Black feminism

Ralph Dumain rdumain at
Sun Aug 27 18:57:33 MDT 1995

Thanks for your bibliography, Kenny.  Just a few questions and

>The common denominator on this list is that I think of these
>books as thoughtful works, the subjectivities of which cannot be
>expressed adequately through traditional marxist categories,

What are the traditional Marxist categories?  What is there about
these subjectivities that cannot be adequately expressed through
these categories?  Also, I believe "subjectivity" per se was taken
up by Marxism long after the deaths of Marx and Engels.  Is
anybody's subjectivity, say the white male worker, easier to
categorize through "traditional Marxist categories" than that of
the black female?  Do you subscribe to the notion that Marxism is
essentially "economistic"?

I am also curious what all this has to do with "identity
politics".  Somebody else tried provoking us with identity
politics vs. Marxism assertions recently, but it seems to me such
politics essentially devolve around some kind of nationalism, not
just recognition of the existence of identities.  I know a lot of
black women.  It so happens there is hardly a one that is not
suffering from race and sex discrimination in the workplace as we
speak.  Well, they know they are black and female, they don't like
having their livelihoods threatened by the good ole white boy
network, they're well aware of where they stand, but there is no
identity politics per se, nor does their situation or their
reaction to it seem especially mysterious to understand.

I think perhaps we should also study the subjectivity of the
bourgeoisie and their lackeys.  They seem to want people around
them who are exactly like them, even if their business suffers by
promoting any old half-ass white boy who "looks like he's going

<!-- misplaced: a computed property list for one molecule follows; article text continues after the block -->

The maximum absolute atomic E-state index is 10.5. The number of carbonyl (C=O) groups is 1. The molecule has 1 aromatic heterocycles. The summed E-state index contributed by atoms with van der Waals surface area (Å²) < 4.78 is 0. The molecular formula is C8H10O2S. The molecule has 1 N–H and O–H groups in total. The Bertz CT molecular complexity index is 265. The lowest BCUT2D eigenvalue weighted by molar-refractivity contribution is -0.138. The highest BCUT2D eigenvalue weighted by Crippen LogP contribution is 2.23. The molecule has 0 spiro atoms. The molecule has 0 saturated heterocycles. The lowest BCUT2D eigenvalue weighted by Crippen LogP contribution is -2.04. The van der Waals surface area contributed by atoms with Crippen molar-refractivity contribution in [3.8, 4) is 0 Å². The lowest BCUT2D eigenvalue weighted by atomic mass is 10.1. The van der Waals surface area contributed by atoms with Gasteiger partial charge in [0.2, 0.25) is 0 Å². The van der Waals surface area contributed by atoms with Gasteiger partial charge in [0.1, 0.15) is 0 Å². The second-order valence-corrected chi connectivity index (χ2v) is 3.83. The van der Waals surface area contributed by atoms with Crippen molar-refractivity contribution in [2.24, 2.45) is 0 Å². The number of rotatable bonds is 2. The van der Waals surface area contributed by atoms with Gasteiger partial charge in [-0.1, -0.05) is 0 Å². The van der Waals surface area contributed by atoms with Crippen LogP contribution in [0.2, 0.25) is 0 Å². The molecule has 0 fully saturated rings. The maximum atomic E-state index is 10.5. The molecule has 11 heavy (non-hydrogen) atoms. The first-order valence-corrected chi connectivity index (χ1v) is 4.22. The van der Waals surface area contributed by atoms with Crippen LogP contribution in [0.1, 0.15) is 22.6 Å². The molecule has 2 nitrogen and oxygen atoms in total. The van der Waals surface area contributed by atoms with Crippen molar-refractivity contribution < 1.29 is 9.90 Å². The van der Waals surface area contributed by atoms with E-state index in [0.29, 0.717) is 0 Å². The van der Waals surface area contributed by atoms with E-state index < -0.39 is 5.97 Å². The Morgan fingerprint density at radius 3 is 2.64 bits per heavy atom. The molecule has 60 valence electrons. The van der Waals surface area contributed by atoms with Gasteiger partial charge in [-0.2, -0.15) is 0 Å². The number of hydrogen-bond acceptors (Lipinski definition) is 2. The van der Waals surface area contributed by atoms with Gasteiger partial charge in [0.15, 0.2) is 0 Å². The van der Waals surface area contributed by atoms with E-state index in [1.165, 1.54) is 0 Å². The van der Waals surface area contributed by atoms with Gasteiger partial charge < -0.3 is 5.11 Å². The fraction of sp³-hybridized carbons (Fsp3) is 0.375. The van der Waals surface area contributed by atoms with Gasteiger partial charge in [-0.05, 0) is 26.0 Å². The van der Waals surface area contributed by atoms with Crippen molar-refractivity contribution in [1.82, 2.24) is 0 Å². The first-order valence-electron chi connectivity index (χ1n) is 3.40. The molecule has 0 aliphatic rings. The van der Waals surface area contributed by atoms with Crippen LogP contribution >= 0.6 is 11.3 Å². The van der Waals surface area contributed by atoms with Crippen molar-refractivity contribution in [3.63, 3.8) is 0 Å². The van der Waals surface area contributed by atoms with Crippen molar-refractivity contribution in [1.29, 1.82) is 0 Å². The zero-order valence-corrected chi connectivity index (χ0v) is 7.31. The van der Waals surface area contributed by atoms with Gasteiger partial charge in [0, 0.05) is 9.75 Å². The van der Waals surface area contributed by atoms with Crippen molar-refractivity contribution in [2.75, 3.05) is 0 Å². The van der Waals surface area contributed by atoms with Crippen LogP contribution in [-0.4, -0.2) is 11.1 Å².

places" (which he is because he looks like it) instead of a
competent, responsible, dedicated black woman.  Clearly their own
subjectivity has put a break on the attainment of full bourgeois

>I propose that marxists should theorize it as a body

Any recommendations for how to theorize it?  Why must one theorize
it and not simply recognize it?  And how is theorization of black
female subjectivity different from theorizing anyone else's?  Of
course I know that whites don't experience themselves as black,
and men don't experience themselves as women, but how is this fact
grist for differences in theoretical approach?

Also, is our obligation to acknowledge their subjectivities just
as they are, or can we criticize them too if we find them

I read Angela Davis's autobiography about a week ago.  I have much
to say about it when time permits.

BLACK POPULAR CULTURE is a complete waste of paper.  Several
hundred pages of paper per copy.

Otherwise, most of the selections look interesting.

>George Clinton:  Free your mind, and your ass will follow.  Karl
>Marx, paraphrased:  Free your ass, and your mind will follow.
>.. . . toward a materialist dialectics of funk . . . peace . . .

I find this a most amazing formulation.  You sure you don't have
this ass-backwards?  Re Clinton -- he is a curious combination of
qualities, some highly disreputable.  Part petty hustler, part
mystic, part bullshit artist -- I think his materialist dialectics
would be well worth untangling.

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